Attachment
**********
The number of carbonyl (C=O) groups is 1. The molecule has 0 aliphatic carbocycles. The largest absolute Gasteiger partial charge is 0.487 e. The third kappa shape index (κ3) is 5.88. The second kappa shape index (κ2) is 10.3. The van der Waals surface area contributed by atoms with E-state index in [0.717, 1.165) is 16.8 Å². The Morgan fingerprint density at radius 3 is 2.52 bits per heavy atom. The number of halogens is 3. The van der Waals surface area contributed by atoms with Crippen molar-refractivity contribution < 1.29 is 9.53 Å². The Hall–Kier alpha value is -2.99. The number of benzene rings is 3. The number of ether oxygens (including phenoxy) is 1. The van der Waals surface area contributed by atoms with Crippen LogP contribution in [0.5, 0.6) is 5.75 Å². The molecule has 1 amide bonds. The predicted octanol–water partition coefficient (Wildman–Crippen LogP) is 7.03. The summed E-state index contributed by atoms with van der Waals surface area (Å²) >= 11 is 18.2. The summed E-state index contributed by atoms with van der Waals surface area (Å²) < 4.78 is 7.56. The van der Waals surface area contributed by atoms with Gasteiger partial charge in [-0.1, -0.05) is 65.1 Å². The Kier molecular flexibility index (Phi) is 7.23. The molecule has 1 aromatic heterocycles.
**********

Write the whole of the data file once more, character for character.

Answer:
The number of carbonyl (C=O) groups is 1. The molecule has 0 aliphatic carbocycles. The largest absolute Gasteiger partial charge is 0.487 e. The third kappa shape index (κ3) is 5.88. The second kappa shape index (κ2) is 10.3. The van der Waals surface area contributed by atoms with E-state index in [0.717, 1.165) is 16.8 Å². The Morgan fingerprint density at radius 3 is 2.52 bits per heavy atom. The number of halogens is 3. The van der Waals surface area contributed by atoms with Crippen molar-refractivity contribution < 1.29 is 9.53 Å². The Hall–Kier alpha value is -2.99. The number of benzene rings is 3. The number of ether oxygens (including phenoxy) is 1. The van der Waals surface area contributed by atoms with Crippen LogP contribution in [0.5, 0.6) is 5.75 Å². The molecule has 1 amide bonds. The predicted octanol–water partition coefficient (Wildman–Crippen LogP) is 7.03. The summed E-state index contributed by atoms with van der Waals surface area (Å²) >= 11 is 18.2. The summed E-state index contributed by atoms with van der Waals surface area (Å²) < 4.78 is 7.56. The van der Waals surface area contributed by atoms with Gasteiger partial charge in [-0.1, -0.05) is 65.1 Å². The Kier molecular flexibility index (Phi) is 7.23. The molecule has 1 aromatic heterocycles.